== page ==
Originally Published in The Hill
Rebecca Klar - January 21, 2021
Silicon Valley cheered President Biden’s executive action on immigration reform on his first day in office, marking a stark contrast with their criticism of the Trump administration's hard-line policies.
Biden signed two executive orders and sent a sweeping immigration bill to Congress on Wednesday, earning praise from CEOs at some of the biggest U.S. tech companies.
The orders repealed former President Trump’s travel ban on majority-Muslim countries and directed federal agencies to take action to preserve and strengthen the Deferred Action for Childhood Arrivals (DACA) program, which shields from deportation young immigrants who entered the country illegally as children.
The comprehensive immigration bill Biden sent to Congress includes provisions that would provide a pathway to citizenship for millions of immigrants and overhaul certain visa programs, such as providing dependents of H-1B visa holders work authorization.
H-1B visas, which Trump had sought to tighten restrictions on, are set aside for skilled workers, particularly in the technology field.
Tech companies that were among Trump’s fiercest critics on immigration commended Biden for taking steps on immigration so early in his presidency.
Apple CEO Tim Cook, who is chair of the Business Roundtable Immigration Committee, said Biden’s actions on immigration policy will “strengthen American communities and the pathways to opportunity this country has long fostered.”
“We welcome President Biden’s commitment to pursuing comprehensive immigration reform that reflects the American values of justice, fairness and dignity,” Cook said in a statement.
“In the weeks and months to come, business leaders look forward to working with the Administration, as well as Democrats and Republicans in Congress, to achieve bipartisan, practical and comprehensive solutions to fix our broken immigration system, including a permanent solution for Dreamers that includes a path to citizenship,” Cook added.
“The @POTUS DACA Executive Order signed this evening delivers hope for#Dreamers. Diversity makes the US, our company, and our world better — we’ll continue to advocate for policies that support and recognize the important contributions of immigrants,” Twitter posted.
“IBM stands with #Dreamers, Americans at heart who make vital contributions to our communities and economy. Today's action by @JoeBiden to preserve #DACA tells our Dreamers that this country cares. We look forward to a permanent, bipartisan solution in the near future,” IBM tweeted.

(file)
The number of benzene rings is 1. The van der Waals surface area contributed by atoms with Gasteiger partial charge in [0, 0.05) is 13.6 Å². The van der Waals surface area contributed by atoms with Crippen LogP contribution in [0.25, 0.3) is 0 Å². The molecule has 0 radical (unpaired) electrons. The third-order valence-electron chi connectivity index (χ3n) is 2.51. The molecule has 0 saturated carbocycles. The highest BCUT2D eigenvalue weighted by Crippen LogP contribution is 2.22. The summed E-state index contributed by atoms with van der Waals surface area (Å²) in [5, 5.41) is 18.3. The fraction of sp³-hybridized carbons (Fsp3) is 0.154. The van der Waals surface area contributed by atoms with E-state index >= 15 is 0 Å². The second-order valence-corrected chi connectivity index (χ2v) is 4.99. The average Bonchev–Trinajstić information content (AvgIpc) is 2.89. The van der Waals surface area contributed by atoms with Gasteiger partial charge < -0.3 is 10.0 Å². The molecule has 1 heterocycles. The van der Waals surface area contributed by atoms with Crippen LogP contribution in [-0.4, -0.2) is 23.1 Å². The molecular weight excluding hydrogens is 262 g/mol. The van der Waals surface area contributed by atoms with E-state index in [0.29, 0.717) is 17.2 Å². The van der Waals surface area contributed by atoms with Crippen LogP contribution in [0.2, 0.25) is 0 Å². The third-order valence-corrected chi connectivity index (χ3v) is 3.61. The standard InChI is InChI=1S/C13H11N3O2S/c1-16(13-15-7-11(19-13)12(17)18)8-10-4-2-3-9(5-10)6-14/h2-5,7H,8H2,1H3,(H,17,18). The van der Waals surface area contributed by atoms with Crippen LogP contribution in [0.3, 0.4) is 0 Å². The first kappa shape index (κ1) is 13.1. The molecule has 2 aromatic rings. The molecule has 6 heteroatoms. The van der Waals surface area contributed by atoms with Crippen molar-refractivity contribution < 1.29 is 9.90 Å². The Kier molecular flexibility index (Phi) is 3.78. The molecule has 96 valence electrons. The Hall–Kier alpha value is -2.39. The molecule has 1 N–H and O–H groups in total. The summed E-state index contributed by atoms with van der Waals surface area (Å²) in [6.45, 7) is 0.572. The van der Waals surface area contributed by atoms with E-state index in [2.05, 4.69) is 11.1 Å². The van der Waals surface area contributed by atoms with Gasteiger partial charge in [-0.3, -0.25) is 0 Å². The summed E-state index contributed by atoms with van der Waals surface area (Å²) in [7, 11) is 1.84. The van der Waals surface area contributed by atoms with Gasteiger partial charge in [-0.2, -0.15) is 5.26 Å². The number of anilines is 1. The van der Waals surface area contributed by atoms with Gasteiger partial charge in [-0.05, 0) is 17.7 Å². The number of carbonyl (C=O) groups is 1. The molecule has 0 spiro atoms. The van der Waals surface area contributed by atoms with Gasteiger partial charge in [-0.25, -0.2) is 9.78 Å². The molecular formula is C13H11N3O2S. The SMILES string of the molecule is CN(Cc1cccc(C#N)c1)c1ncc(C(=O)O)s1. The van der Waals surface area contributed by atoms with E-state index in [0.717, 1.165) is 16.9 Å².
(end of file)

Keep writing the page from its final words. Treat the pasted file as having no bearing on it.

Google CEO Sundar Pichai more generally applauded Biden’s actions on immigration and climate change.
“We applaud @POTUS's quick action on COVID relief, the Paris Climate Accord, and immigration reform. Google has supported action on these important issues & we look forward to working with the new administration to help the US recover from the pandemic + grow our economy,” Pichai tweeted.
Vacation rental company Airbnb specifically lauded Biden’s reversal of the travel ban on majority-Muslim countries, calling it a “step in the right direction.”
“At Airbnb we continue to believe that no matter who you are, where you’re from, who you love, or who you worship, everyone deserves to belong,” Joe Gebbia, Airbnb co-founder, said in a statement. “We are grateful to the policymakers and organizations that helped advocate for this change and to the families they serve, we are proud to say ‘welcome home.' "
The tech industry battled with Trump throughout much of his four years in office over immigration policies. Most recently, tech giants like Apple and Google filed amicus briefs in support of lawsuits challenging the Trump administration’s efforts to tighten requirements for employers to hire workers on H-1B visas.
Although Biden’s actions drew a positive response from tech companies, Silicon Valley's relationship with the new administration going forward remains up in the air.
Biden has said he supports revoking Section 230 of the 1996 Communications Decency Act, which grants tech companies a liability shield for content posted on their platforms by third parties. Biden’s reasoning for supporting a repeal differs from Trump's, with the 46th president arguing that tech companies haven’t done enough to tackle misinformation.
A hard push by Biden to repeal Section 230 would likely sour relations with the tech community, which has largely been supportive of Democrats over the years.
Biden is also starting his presidency amid mounting scrutiny over the market power of tech giants, and several ongoing investigations and lawsuits accusing some Silicon Valley firms of antitrust violations.